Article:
Communication itself is a problem outside of Chinese borders. Beijing has issues speaking to the world. For instance, in Xinjiang, Beijing blames foreigners for lying, which is possible. But foreigners are not allowed in and the Chinese media is not free, so how can one believe it?

Media may also be not free in New York. The New York Times may be government-controlled, but in New York one can read The New York Times and the People’s Daily and decide for yourself.

In Beijing, people can’t read The New York Times. This makes all that China says implausible to non-Chinese, even to people with deep qualms about Western media.

Footprint or traps

This is not an abstract problem, but a very practical one as China sweeps its political footprint out of its borders. China has more influence in many countries around it, and all of them are difficult. Let’s take them one by one.

Myanmar. The military coup ousted the civilian government and started a low-intensity civil war. The generals promised the Chinese the situation would be under control in a few days. After months, things are far from normal. Beijing is nervous because of a crucial pipeline from the Indian Ocean to Yunnan that can bypass the tricky Malacca Straits and the South China Sea.

Once, it had ties with both the generals and the civilian government, but now it is in trouble as it doesn’t trust the generals and can’t bet on the dissidents. The positive spin is none of the other Asian countries wants Myanmar to spiral into a full-blown civil war, thus they are not supplying weapons to the anti-putschist militias. But there is no clear stability in the foreseeable future and things are hanging on a very thin thread.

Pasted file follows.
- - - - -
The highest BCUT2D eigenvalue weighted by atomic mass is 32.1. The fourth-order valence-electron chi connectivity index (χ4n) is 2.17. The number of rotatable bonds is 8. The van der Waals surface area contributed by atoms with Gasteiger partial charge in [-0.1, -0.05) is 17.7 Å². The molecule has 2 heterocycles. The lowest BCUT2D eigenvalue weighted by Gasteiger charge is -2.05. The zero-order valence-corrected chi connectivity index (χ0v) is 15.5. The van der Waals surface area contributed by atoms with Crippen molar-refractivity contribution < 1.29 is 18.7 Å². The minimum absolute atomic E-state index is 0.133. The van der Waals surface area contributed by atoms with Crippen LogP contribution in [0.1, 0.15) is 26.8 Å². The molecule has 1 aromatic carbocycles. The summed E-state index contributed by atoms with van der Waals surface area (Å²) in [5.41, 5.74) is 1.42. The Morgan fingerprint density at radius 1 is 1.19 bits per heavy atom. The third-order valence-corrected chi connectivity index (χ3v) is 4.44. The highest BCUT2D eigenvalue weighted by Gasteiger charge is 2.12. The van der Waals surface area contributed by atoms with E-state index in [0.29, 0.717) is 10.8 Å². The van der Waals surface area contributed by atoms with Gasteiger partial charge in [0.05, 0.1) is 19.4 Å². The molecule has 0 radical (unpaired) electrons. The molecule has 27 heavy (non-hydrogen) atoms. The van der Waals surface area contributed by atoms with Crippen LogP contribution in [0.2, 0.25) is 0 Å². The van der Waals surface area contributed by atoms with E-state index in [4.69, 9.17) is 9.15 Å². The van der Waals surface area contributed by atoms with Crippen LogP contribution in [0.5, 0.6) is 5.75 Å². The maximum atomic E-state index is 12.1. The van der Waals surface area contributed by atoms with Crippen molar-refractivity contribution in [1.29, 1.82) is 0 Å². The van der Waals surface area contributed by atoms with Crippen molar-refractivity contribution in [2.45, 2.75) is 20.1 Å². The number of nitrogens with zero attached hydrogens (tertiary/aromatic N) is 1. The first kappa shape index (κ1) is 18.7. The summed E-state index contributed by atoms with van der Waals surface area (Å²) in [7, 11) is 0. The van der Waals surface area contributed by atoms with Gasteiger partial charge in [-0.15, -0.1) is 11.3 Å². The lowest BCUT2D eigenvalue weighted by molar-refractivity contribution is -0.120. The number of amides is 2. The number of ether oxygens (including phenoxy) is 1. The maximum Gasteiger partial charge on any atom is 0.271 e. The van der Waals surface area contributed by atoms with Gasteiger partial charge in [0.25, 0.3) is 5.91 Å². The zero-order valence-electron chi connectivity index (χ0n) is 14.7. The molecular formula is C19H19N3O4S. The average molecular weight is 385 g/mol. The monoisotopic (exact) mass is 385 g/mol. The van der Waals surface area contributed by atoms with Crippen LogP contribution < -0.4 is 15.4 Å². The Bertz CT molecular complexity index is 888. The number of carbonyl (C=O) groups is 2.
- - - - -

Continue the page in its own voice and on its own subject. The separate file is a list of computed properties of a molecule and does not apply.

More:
Afghanistan. After the US withdrawal, China is in some ways set to step in. It has an advantage because of its old friendship with Pakistan, the main supporter of the conquering Taliban. But, despite the friendship, Pakistan has not been very reliable in the past. Strong ties with Beijing have not made it impossible for radical Muslims to attack the Chinese and support radical Islamists in China.

This time, it could be the same if Pakistan regains some control of Kabul by dislodging a pro-Indian faction now ruling it. Then, the Pakistani-Indian rivalry could spill onto China or the Chinese presence in Afghanistan. A massive Chinese intervention there seems out of the question, as Beijing is well aware that Afghan mountains are made of the bones of the best soldiers of the world, all of whom tried to conquer it and all of whom failed.

Again, there is no stability there either. Moreover, for the conquering Taliban heroes, feted in China better than the US emissary, there is the lesson of Xinjiang. The lessons of Chinese presence in Xinjiang and their actions with the local Uighur Muslims are not lost on the Taliban.